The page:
“As 2019 draws to a close, most of the spring-born calves have been weaned,” says Ann Boyda, livestock economist with Alberta Agriculture and Forestry. “Now is a good time to analyze the business to see what it costs to produce these weaned calves. The AgriProfit$ program is again helping farmers and ranchers do just that with the newly released AgriProfit$ 2014-2018 benchmark report.”

The report provides performance indicators for the value of production, itemized variable costs – feed, veterinary and medicine, trucking, repairs, labour – and capital costs such as rent, taxes, insurance, depreciation and capital interest. It also looks at physical performance indicators relative to breeding and calving length, death losses, feed use, conception rate and calving rates along with pounds weaned per exposed cow and per winter cow.

She looks at how the effect of 2018’s erratic weather – late spring, cool temperatures in summer, variation in moisture and generally wet conditions in fall – is reflected in the report.

“That weather attributed to higher than the 5-year average feed costs. Calf prices reportedly fluctuated over the year from $187 per cwt early in the year, to over $175.60 per cwt mid-year and finishing around $180.49 per cwt. The 2018 prices were slightly lower than that of 2017 but stronger that the lows of 2016. As a result, margins tighten to 41 cents per lb and net returns at 17 cents per lb.”

She adds that changes in feed strategies were evident with winter feed use seeing a drop to 3.5 tonne as fed per cow, 12.5% lower than the 5-year average.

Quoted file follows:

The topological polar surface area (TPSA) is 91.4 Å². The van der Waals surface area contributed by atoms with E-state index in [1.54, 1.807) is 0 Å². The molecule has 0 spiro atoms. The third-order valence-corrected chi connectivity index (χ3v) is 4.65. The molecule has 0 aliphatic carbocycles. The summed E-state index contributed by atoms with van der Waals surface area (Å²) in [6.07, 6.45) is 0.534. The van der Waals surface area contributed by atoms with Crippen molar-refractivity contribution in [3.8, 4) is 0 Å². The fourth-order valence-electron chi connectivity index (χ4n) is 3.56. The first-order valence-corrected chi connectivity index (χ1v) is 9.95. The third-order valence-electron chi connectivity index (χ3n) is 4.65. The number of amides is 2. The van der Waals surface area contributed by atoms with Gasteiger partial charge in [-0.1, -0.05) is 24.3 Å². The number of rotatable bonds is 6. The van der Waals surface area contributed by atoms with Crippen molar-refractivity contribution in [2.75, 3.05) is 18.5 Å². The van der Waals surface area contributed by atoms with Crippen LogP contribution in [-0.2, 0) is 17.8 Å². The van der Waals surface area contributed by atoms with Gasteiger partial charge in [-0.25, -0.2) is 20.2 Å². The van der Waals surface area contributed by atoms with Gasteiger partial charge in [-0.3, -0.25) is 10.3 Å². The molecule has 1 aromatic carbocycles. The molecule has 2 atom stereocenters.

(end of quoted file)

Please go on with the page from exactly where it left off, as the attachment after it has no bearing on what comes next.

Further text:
“Pasture costs increased to compensate, and further investigation is warranted to determine the nature of the change in practices.”

“As well,” she adds, “current ratios – current assets to current liabilities – show a downward trend. It is still healthy but diminishing. The 2018 current ratio of 2.67 was down from 2017 and lower than the 5-year average. This may reflect adjustment of practices to use cash more efficiently as ratios higher than 1.5 indicates that the farm is technically liquid. In addition, a slightly higher debt-to-asset ratio of 0.13 is reported for 2018. Although a ratio of less than .25 is considered strong and solvent, the increase in liabilities is evident in higher capital interest expenses.”

“So,” she asks, “what will the 2019 benchmarks show? Many participants are now busily gathering their financial and production records and reflecting on the information. They are also looking to year-over-year comparisons to see if they are on the right track. You too can be included in the next benchmark results by enroling in AgriProfit$.”

AgriProfit$ provides customized farm business analysis at no charge to Alberta producers. The program collects annual cost and return data from producers and calculates yearly averages and 5-year rolling average benchmarks. Producers can use these benchmarks to evaluate their own herd’s performance and consider where there may be opportunity to improve. AgriProfit$ is a free service. Producer information is held in strict confidence. Only aggregated, non-identifying information is published.


Connect with Ann Boyda about this report and AgriProfit$:

Phone: 780-422-4088
Toll free: 310-0000 before the phone number (in Alberta)
Email: ann.boyda@gov.ab.ca